Individuals with autism spectrum disorder (ASD), even those defined as high functioning (IQ >70), have significant daily living skills (DLS) deficits that have been linked to poor adult outcome in independent living, post-secondary education, employment, and socializing with others. However, there are currently no intervention packages that target the acquisition of DLS. The resubmission of this Mentored Patient-Oriented Research Career Development Award (K23) supports the candidate's long-term goals of implementing and evaluating effective interventions that target DLS in adolescents with ASD to facilitate a successful transition to adulthood and an increased quality of life. The candidate will pursue her short-term goals by receiving mentorship and training in (1) developing and utilizing rigorous methodology to objectively measure DLS outcomes; (2) conducting randomized clinical trials (RCTs), (3) implementing advanced statistical analyses of RCTs, (4) utilizing goal attainment scaling to measure progress at the individual level, and (5) enhancing manuscript and grant writing skills. The award will be based at Cincinnati Children's Hospital Medical Center under the mentorship of Dr. Lori Stark and co-mentorship of Drs. Avani Modi, Jareen Meinzen-Derr, Judy Reaven (University of Colorado), and Lisa Ruble (University of Kentucky). The proposed research will develop, conduct, and evaluate a feasibility RCT of a group intervention, Surviving and Thriving in the Real World (STRW), to increase DLS (e.g., hygiene, cooking, laundry, and money management) in adolescents with high functioning ASD. An iterative process informed key components of the STRW intervention proposed in the K23 (e.g., specific skills targeted, use of evidence-based strategies, parental involvement, etc.). Prior to conducting the RCT, exploratory DLS outcome measures (i.e., computerized daily phone diaries, behavioral observations of targeted DLS) that directly assess DLS will be developed and piloted. A feasibility RCT of STRW will then be conducted with 56 adolescents with ASD between the ages of 14-21 and their parents. Participants will be randomized to either a STRW or control group (i.e., social skills group). Primary DLS outcomes (i.e., Vineland Adaptive Behavior Scales, 3rd Edition), secondary DLS outcomes (i.e., goal attainment scaling), and exploratory DLS outcomes (i.e., daily phone diaries, direct behavioral observations, self-report of DLS) will be assessed. The preliminary effectiveness of STRW will be compared to the control at post-treatment (Aim 1) and maintenance of treatment gains will be measured at 6-month follow-up (Aim 2). Executive functioning, social skills, psychopathology, and parenting factors will be explored to examine their effect on targeted DLS (Aim 3). A DLS intervention has the potential to directly affect current functioning and future adult outcomes in adolescents with high functioning ASD by increasing capabilities for skills that are needed to be successful in independent living and employment. This research will provide the basis for a more rigorous efficacy trial of the DLS intervention to be proposed in an R01 grant application prior to the end of this K award.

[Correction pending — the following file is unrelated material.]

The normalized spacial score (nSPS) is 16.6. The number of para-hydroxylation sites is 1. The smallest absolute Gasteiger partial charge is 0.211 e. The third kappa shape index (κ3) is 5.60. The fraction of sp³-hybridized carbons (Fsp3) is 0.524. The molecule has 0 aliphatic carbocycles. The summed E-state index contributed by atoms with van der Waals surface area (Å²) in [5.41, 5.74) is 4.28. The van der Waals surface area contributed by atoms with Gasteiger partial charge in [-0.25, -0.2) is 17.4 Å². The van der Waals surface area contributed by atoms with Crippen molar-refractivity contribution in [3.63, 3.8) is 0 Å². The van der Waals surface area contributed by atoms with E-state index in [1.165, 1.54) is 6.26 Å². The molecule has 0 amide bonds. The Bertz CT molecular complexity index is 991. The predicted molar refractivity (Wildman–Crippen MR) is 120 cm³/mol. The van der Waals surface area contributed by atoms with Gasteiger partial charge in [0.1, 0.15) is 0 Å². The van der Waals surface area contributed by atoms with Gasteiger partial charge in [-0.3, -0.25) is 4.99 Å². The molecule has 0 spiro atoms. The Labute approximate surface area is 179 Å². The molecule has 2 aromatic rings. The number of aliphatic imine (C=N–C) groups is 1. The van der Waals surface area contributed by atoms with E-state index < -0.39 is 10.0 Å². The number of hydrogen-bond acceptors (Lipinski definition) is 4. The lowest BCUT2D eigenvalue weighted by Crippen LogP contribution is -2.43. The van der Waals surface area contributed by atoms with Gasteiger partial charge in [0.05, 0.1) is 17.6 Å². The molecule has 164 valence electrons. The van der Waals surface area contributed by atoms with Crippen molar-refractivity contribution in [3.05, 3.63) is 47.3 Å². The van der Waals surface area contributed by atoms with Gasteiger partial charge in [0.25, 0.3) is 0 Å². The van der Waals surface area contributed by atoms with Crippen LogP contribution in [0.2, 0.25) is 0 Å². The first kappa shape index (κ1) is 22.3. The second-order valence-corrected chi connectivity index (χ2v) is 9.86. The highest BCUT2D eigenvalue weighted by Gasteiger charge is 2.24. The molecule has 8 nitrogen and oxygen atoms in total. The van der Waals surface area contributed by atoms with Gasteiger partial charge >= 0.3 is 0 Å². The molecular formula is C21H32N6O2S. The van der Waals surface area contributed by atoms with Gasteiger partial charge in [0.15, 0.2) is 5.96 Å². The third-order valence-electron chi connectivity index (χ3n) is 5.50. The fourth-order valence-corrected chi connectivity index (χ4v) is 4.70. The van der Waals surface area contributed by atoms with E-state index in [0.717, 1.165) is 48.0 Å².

Daily living skills, which are activities that are required for everyday independence at home and in the community, are impaired in high functioning adolescents with ASD. Despite the fact that individuals with ASD who have better developed daily living skills are more likely to live independently, attend college, and be employed, there are no intervention packages that target daily living skills. This research will implement and conduct a feasibility trial of an intervention for adolescents with high functioning ASD and their parents that targets the acquisition, mastery, and generalization of daily living skills.